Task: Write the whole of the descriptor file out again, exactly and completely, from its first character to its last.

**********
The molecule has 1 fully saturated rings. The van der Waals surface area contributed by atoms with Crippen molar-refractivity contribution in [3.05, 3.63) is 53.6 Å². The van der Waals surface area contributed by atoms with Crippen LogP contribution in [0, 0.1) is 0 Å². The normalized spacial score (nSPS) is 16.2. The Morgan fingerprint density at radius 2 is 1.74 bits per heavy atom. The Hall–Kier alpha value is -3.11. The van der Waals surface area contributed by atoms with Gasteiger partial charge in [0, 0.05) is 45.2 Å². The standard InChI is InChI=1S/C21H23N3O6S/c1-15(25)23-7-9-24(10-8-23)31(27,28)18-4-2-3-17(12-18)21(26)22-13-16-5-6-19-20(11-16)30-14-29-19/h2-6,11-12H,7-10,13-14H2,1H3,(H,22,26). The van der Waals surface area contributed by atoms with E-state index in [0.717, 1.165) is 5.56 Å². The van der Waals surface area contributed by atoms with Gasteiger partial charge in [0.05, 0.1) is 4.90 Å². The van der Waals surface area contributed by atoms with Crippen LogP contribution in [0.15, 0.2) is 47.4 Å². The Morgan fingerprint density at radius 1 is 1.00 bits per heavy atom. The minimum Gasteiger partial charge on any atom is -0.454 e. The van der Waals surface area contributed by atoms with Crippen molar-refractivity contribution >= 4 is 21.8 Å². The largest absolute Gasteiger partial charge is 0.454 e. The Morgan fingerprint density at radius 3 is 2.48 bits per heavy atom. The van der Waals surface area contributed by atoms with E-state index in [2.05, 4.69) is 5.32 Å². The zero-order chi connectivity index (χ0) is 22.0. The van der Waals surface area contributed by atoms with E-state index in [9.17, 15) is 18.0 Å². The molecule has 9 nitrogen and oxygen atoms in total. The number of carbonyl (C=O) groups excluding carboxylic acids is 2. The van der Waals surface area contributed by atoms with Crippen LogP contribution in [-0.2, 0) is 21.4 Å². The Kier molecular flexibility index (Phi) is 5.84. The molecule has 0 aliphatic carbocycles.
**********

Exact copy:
The molecule has 1 fully saturated rings. The van der Waals surface area contributed by atoms with Crippen molar-refractivity contribution in [3.05, 3.63) is 53.6 Å². The van der Waals surface area contributed by atoms with Crippen LogP contribution in [0, 0.1) is 0 Å². The normalized spacial score (nSPS) is 16.2. The Morgan fingerprint density at radius 2 is 1.74 bits per heavy atom. The Hall–Kier alpha value is -3.11. The van der Waals surface area contributed by atoms with Gasteiger partial charge in [0, 0.05) is 45.2 Å². The standard InChI is InChI=1S/C21H23N3O6S/c1-15(25)23-7-9-24(10-8-23)31(27,28)18-4-2-3-17(12-18)21(26)22-13-16-5-6-19-20(11-16)30-14-29-19/h2-6,11-12H,7-10,13-14H2,1H3,(H,22,26). The van der Waals surface area contributed by atoms with E-state index in [0.717, 1.165) is 5.56 Å². The van der Waals surface area contributed by atoms with Gasteiger partial charge in [0.05, 0.1) is 4.90 Å². The van der Waals surface area contributed by atoms with Crippen LogP contribution in [0.15, 0.2) is 47.4 Å². The Morgan fingerprint density at radius 1 is 1.00 bits per heavy atom. The minimum Gasteiger partial charge on any atom is -0.454 e. The van der Waals surface area contributed by atoms with Crippen molar-refractivity contribution >= 4 is 21.8 Å². The largest absolute Gasteiger partial charge is 0.454 e. The Morgan fingerprint density at radius 3 is 2.48 bits per heavy atom. The van der Waals surface area contributed by atoms with E-state index in [2.05, 4.69) is 5.32 Å². The zero-order chi connectivity index (χ0) is 22.0. The van der Waals surface area contributed by atoms with E-state index in [9.17, 15) is 18.0 Å². The molecule has 9 nitrogen and oxygen atoms in total. The number of carbonyl (C=O) groups excluding carboxylic acids is 2. The van der Waals surface area contributed by atoms with Crippen LogP contribution in [-0.2, 0) is 21.4 Å². The Kier molecular flexibility index (Phi) is 5.84. The molecule has 0 aliphatic carbocycles.